New ‘norm’ emerges in throes of COVID-19

Meetings of the Patrick County Board of Supervisors have been live-streamed on the social media page, ‘Friends of Patrick County Tourism.’ Pictured are Denise Stirewalt, (from right), Clayton Kendrick and Jane Fulk.

 

By Cory L. Higgs

While the coronavirus pandemic is far from over, its lasting effects are beginning to show in all facets of life, especially in local government.

Many county departments have been working for weeks to curb any spread and keep employees and residents safe. Due to travel and crowd restrictions — and the mandate residents must have access to public meetings — the county and school division started to live stream their meetings.

Geri Hazelwood, interim county administrator, said that practice will continue.

“The county plans to continue to live-stream meetings after the pandemic is passed. This is another way to remain open and transparent and reach citizens who may otherwise not be able to attend the meetings,” Hazelwood said.

While the Patrick County School Board meetings are shown on the school division’s page, meetings of the Patrick County Board of Supervisors have been shown on the ‘Friends of Patrick County Tourism’ page, which is intended to market the county and showcase its amenities.

Unlike many localities, including the Town of Stuart, the county does not have its own social media page, but Hazelwood said that may change.

The county is looking into creating and hosting an official government Facebook page to live stream and share information through; however, a final decision has not been made at this time, she said.

In addition to live streams of supervisor meetings, Hazelwood said the county has been implementing other resources for the past weeks as well.

“During the pandemic, we have made the following changes: office closure to the public, telework on Fridays; use of hand sanitizer and face coverings; disinfecting of interior/exterior doors; limited number of people attending in-person meetings; web-based training/meetings;  (ages) 65+ not working; suspended recycling; plexiglass shields for Treasurer’s, Commissioner’s offices and DMV,” she said.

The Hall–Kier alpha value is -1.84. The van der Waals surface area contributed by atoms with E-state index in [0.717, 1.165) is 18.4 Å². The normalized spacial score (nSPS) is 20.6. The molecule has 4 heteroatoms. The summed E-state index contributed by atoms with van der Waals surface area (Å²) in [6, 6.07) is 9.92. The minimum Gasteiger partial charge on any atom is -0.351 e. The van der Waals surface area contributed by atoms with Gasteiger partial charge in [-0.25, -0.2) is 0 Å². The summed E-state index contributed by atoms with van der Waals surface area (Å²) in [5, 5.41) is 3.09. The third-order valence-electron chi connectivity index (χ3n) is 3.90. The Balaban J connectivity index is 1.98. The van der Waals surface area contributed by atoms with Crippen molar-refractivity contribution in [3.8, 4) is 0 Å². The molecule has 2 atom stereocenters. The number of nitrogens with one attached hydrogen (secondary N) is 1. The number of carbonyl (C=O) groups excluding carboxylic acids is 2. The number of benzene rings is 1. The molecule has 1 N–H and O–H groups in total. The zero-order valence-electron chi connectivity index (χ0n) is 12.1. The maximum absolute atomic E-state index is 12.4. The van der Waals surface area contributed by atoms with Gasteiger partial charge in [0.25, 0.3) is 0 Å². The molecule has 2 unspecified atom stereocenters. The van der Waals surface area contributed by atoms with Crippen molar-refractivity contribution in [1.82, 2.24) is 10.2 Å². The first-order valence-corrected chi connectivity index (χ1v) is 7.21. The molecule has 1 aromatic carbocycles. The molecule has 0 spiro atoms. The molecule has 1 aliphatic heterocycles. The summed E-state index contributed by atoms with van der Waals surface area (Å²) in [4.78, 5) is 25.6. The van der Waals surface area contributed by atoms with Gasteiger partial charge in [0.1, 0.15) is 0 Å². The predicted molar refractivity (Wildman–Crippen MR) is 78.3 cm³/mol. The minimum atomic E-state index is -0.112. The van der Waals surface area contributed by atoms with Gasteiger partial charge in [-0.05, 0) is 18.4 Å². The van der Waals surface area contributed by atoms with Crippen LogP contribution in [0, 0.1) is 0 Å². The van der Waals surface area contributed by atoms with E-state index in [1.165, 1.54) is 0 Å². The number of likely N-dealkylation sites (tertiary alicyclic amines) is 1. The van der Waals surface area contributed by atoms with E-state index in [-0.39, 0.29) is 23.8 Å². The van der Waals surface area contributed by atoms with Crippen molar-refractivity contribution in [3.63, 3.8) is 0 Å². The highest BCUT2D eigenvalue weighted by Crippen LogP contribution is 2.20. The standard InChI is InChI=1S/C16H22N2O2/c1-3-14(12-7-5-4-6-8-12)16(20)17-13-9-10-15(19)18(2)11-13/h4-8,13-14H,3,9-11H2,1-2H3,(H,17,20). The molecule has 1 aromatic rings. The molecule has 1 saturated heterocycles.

The Patrick County School Board is practicing social distancing during the pandemic by holding providing a livestream of their public meetings. The board has not made a decision of whether that practice will continue once the pandemic has subsided.

Hazelwood noted that those practices were implemented “all the while protecting our employees as well as the citizens while continuing to meet their needs.”

The school division also has been on the front line of combating viral spread, closing its doors in March and moving to online classes for the remainder of the school year.

Schools Superintendent Dean Gilbert said that the school board hasn’t talked about continuing the live streams, but the subject may be on the table for future discussions.

Gilbert said that the social distancing guidelines affected the board’s work and educational instruction, and added that the board wasn’t going to speculate on the future of the division until more information and data is received, as well as direction from the state.

Currently, a face-covering that covers the nose and mouth is required in all retail, personal care, houses of worship, or any place that people congregate, including restaurants, except while eating. Children under nine are not required to wear a mask; however, Gov. Ralph Northam encouraged face covering be used by anyone three years or older.

As of June 1 the following data shows the following cases: Patrick (19 cases); Henry (114 cases, 3 deaths); Franklin (36 cases, 1 death); Floyd (6 cases); Carroll (97 cases, 1 death); Martinsville 32 cases, 1 death); Galax (124 cases).

The United States alone accounted for nearly 2 million confirmed cases and more than 100,000 deaths from the respiratory virus in the same time frame.

 

 

 

 

 

 

 

 

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